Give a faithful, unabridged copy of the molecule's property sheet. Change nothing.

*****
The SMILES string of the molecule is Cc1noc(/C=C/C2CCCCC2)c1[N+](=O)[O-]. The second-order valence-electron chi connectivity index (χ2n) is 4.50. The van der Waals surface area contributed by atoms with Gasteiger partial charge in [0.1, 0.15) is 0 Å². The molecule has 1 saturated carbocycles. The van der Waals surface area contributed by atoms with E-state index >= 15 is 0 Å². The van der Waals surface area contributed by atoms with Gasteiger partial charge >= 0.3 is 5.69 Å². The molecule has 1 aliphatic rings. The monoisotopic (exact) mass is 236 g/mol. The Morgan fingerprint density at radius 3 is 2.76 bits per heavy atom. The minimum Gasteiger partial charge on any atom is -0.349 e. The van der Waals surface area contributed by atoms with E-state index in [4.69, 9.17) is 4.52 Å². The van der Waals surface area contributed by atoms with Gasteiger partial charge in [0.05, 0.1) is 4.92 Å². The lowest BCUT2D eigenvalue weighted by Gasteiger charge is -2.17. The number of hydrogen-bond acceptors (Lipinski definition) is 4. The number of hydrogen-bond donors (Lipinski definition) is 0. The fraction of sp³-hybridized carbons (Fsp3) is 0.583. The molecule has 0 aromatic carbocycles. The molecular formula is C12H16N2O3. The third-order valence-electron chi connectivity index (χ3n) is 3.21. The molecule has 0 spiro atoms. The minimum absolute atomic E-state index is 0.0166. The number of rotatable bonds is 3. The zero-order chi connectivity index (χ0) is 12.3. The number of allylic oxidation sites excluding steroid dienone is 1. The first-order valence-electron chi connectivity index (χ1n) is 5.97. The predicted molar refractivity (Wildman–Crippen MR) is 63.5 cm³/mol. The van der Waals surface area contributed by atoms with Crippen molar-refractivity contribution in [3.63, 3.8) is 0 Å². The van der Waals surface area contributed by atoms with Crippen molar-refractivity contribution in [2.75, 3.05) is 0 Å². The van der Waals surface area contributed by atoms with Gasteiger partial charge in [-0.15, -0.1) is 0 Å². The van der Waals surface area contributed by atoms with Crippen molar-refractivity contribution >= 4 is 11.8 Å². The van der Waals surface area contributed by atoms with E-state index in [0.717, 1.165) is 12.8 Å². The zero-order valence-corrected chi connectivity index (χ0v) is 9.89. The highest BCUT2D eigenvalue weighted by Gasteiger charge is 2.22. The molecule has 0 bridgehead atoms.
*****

The SMILES string of the molecule is Cc1noc(/C=C/C2CCCCC2)c1[N+](=O)[O-]. The second-order valence-electron chi connectivity index (χ2n) is 4.50. The van der Waals surface area contributed by atoms with Gasteiger partial charge in [0.1, 0.15) is 0 Å². The molecule has 1 saturated carbocycles. The van der Waals surface area contributed by atoms with E-state index >= 15 is 0 Å². The van der Waals surface area contributed by atoms with Gasteiger partial charge >= 0.3 is 5.69 Å². The molecule has 1 aliphatic rings. The monoisotopic (exact) mass is 236 g/mol. The Morgan fingerprint density at radius 3 is 2.76 bits per heavy atom. The minimum Gasteiger partial charge on any atom is -0.349 e. The van der Waals surface area contributed by atoms with E-state index in [4.69, 9.17) is 4.52 Å². The van der Waals surface area contributed by atoms with Gasteiger partial charge in [0.05, 0.1) is 4.92 Å². The lowest BCUT2D eigenvalue weighted by Gasteiger charge is -2.17. The number of hydrogen-bond acceptors (Lipinski definition) is 4. The number of hydrogen-bond donors (Lipinski definition) is 0. The fraction of sp³-hybridized carbons (Fsp3) is 0.583. The molecule has 0 aromatic carbocycles. The molecular formula is C12H16N2O3. The third-order valence-electron chi connectivity index (χ3n) is 3.21. The molecule has 0 spiro atoms. The minimum absolute atomic E-state index is 0.0166. The number of rotatable bonds is 3. The zero-order chi connectivity index (χ0) is 12.3. The number of allylic oxidation sites excluding steroid dienone is 1. The first-order valence-electron chi connectivity index (χ1n) is 5.97. The predicted molar refractivity (Wildman–Crippen MR) is 63.5 cm³/mol. The van der Waals surface area contributed by atoms with Crippen molar-refractivity contribution in [3.63, 3.8) is 0 Å². The van der Waals surface area contributed by atoms with Crippen molar-refractivity contribution in [2.75, 3.05) is 0 Å². The van der Waals surface area contributed by atoms with Gasteiger partial charge in [-0.15, -0.1) is 0 Å². The van der Waals surface area contributed by atoms with Crippen molar-refractivity contribution >= 4 is 11.8 Å². The van der Waals surface area contributed by atoms with E-state index in [0.717, 1.165) is 12.8 Å². The zero-order valence-corrected chi connectivity index (χ0v) is 9.89. The highest BCUT2D eigenvalue weighted by Gasteiger charge is 2.22. The molecule has 0 bridgehead atoms.